“Our results cast significant doubt on one common justification for patent rights.” …“Our results suggest that universities are approaching product companies, not to create joint ventures or promote the creation of new products, but to seek licenses for already commercialized technology.” (p. 48)
Here, the authors manufactured negative statements about ex ante licensing activities—“not to create joint ventures or promote the creation of new products”—with absolutely no evidence to support the assertion. Where is the author’s evidence that universities do not approach companies to “create joint ventures or promote the creation of new products”? Where is such evidence when the evidence all around us is that they actually succeed in doing that? This baseless assertion is surpassed only by another sweepingly broad conclusion that lacks factual support:
“And the evidence from our survey results suggests that some of the commonly asserted ways in which patents might encourage innovation—by facilitating new products or technology transfer—are more illusion than reality.” (p. 50-51)
Feldman & Lemley’s evidence suggests nothing of the kind. Their selective survey responses are mostly from noncoordinating parties and entities having much less relevance for development of the specific patented technologies. Consequently, for example, the survey’s findings on university patent licensing are inconsistent with clear empirical evidence that technology licensing (not only by reluctant infringers) of patented technologies contributes to innovation and development. For example, Sampat and Ziedonis examined patent citations to university-owned patents because patent citations are a well-known proxy to their use and relevance.1 They found that citations were elevated for licensed patents. Moreover, most citations occurred after the patent was licensed. That licensing of patented technology increases its diffusion and relevance more broadly is supported by Drivas et al., who found that citations by non–licensees to patents exclusively licensed (either by geographic area or field of use) by the University of California increased after the licenses were executed.2 These are objective empirical indicia—not subjective responses to selective surveys by accused infringers.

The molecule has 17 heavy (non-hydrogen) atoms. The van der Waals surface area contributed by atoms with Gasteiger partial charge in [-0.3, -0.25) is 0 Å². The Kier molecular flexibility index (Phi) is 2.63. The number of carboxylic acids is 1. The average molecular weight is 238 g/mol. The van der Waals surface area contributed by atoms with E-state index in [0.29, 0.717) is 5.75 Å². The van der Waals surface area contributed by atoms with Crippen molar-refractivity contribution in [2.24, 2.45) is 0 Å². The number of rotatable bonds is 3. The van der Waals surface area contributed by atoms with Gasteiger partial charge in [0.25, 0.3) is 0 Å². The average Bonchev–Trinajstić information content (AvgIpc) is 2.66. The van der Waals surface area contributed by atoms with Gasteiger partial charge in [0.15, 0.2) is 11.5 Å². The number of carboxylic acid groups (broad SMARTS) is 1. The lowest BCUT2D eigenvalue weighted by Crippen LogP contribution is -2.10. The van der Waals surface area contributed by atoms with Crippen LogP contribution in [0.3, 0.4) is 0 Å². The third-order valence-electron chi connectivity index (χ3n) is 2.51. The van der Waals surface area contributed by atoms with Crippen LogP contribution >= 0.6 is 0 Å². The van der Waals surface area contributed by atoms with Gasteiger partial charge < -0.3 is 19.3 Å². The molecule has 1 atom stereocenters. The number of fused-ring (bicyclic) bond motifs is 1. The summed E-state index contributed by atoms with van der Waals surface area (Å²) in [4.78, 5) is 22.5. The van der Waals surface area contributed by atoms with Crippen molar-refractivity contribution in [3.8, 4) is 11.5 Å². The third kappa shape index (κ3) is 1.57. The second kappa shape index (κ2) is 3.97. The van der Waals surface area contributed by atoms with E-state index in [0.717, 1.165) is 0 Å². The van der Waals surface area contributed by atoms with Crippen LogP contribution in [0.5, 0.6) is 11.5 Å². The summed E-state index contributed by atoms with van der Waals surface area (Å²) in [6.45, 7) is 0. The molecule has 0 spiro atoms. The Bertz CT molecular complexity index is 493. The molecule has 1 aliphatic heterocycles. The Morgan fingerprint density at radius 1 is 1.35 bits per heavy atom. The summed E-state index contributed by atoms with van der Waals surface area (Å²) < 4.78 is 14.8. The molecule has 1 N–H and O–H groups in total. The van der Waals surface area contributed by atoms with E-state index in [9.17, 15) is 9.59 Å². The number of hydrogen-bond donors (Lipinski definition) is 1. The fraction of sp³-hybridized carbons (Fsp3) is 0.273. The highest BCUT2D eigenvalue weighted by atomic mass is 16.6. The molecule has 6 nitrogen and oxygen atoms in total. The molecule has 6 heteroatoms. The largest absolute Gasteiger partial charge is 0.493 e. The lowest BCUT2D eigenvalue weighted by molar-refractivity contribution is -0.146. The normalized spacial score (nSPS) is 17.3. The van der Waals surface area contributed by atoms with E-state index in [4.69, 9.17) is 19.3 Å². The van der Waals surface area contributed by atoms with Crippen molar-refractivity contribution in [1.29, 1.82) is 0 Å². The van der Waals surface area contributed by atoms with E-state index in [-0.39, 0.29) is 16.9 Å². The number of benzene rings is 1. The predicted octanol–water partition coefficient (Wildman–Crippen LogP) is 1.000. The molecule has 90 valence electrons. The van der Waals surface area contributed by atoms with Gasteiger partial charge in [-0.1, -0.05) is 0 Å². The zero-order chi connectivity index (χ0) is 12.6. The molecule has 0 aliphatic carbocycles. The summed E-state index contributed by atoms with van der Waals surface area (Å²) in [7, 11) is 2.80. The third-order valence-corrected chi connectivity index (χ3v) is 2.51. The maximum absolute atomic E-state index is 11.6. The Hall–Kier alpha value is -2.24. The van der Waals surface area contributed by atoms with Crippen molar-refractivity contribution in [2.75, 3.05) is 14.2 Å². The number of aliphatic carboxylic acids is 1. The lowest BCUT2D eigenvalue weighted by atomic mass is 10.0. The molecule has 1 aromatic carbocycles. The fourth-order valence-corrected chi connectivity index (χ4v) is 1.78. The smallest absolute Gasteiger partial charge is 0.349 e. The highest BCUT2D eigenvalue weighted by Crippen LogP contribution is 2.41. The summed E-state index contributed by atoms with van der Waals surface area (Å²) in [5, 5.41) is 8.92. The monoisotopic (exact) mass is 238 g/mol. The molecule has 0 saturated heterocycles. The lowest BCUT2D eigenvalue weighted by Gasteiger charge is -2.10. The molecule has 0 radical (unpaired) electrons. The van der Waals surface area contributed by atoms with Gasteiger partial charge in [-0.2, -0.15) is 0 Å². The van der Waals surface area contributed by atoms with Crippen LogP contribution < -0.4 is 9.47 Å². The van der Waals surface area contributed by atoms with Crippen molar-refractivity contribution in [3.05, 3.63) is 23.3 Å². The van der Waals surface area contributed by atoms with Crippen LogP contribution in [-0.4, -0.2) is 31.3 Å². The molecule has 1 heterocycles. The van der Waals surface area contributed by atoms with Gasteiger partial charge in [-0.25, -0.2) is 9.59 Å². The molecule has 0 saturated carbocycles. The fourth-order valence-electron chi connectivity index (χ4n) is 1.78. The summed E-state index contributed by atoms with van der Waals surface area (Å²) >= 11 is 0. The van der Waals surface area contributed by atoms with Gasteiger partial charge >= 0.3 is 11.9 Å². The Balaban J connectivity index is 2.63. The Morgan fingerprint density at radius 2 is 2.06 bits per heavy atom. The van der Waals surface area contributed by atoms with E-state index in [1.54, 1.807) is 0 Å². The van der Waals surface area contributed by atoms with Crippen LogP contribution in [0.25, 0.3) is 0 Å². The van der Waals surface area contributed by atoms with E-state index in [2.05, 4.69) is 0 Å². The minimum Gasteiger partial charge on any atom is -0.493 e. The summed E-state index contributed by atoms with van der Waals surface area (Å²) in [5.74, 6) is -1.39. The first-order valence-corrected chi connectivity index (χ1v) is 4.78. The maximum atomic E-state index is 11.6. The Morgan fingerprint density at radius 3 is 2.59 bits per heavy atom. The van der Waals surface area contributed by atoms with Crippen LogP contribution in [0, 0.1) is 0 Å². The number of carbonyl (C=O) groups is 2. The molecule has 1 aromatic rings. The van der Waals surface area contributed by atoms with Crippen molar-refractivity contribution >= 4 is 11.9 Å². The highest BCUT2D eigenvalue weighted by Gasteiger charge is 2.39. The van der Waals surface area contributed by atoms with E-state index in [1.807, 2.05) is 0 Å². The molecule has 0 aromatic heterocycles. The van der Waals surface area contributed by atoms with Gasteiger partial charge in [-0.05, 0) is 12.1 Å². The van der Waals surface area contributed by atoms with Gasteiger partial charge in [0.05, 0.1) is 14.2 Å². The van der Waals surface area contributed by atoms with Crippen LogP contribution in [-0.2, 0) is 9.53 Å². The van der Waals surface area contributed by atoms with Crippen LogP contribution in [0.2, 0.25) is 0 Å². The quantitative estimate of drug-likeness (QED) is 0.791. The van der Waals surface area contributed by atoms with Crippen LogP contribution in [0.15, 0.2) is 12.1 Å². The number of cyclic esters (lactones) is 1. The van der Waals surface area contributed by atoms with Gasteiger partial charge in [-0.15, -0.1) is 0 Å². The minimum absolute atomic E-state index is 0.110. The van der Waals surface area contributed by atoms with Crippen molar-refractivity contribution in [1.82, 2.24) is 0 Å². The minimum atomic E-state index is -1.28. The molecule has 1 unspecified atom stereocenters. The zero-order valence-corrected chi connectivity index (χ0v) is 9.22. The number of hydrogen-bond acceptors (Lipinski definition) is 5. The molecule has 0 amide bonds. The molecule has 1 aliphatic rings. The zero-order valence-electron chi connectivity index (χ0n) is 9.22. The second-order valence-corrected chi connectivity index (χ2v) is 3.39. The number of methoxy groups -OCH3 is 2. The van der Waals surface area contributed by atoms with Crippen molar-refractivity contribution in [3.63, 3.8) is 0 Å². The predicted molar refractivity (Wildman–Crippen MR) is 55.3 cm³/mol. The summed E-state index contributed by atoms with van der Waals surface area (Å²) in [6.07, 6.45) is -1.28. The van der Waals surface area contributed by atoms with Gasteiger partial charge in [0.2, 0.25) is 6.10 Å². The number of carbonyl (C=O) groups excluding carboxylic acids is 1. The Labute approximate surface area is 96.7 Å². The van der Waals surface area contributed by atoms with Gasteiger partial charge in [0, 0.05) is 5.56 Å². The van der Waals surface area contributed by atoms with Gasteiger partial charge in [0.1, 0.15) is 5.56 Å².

Finally, even in their own sample, the Feldman & Lemley survey fails to establish the degree to which the respondents had received knowledge and basic ideas from studying the published applications and issued patents for which they later took a license. In other words, Feldman & Lemley did not control for knowledge diffusion that took place prior to patent assertion. Their speculation of “independent development” is just that—baseless speculation. The survey had not obtained and controlled for truthful answers of engineers who developed the accused products as to whether they were aware of the technical aspects of the patented technology.
Unfortunately, this incomplete and flawed survey does very little to illuminate on the role of patent licensing or the actual workings of the patent system. The Feldman & Lemley limited survey may at best support the following conclusion: “188 defendants who settled patent infringement lawsuits do not innovate.”
1. Sampat, B. N. and Ziedonis, A. A. (2005). Patent Citations and the Economic Value of Patents. In Moed, H. F., Glänzel, W., and Schmoch, U., Eds., Handbook of Quantitative Science and Technology Research, pages 277–298. Kluwer Academic Publishers, Dordrecht.
2. Drivas, Kyriakos and Lei, Zhen and Wright, Brian D. (2014), “Academic Patent Licenses: Roadblocks or Signposts for Non-licensee Cumulative Innovation?” At http://ssrn.com/abstract=2489231
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Dr. Ron D. Katznelson is the president of Bi-Level Technologies, a California startup company developing specialized signal processing technologies. He can be reached at ron @ bilveltech.com.
[image courtesy of STUART MILES]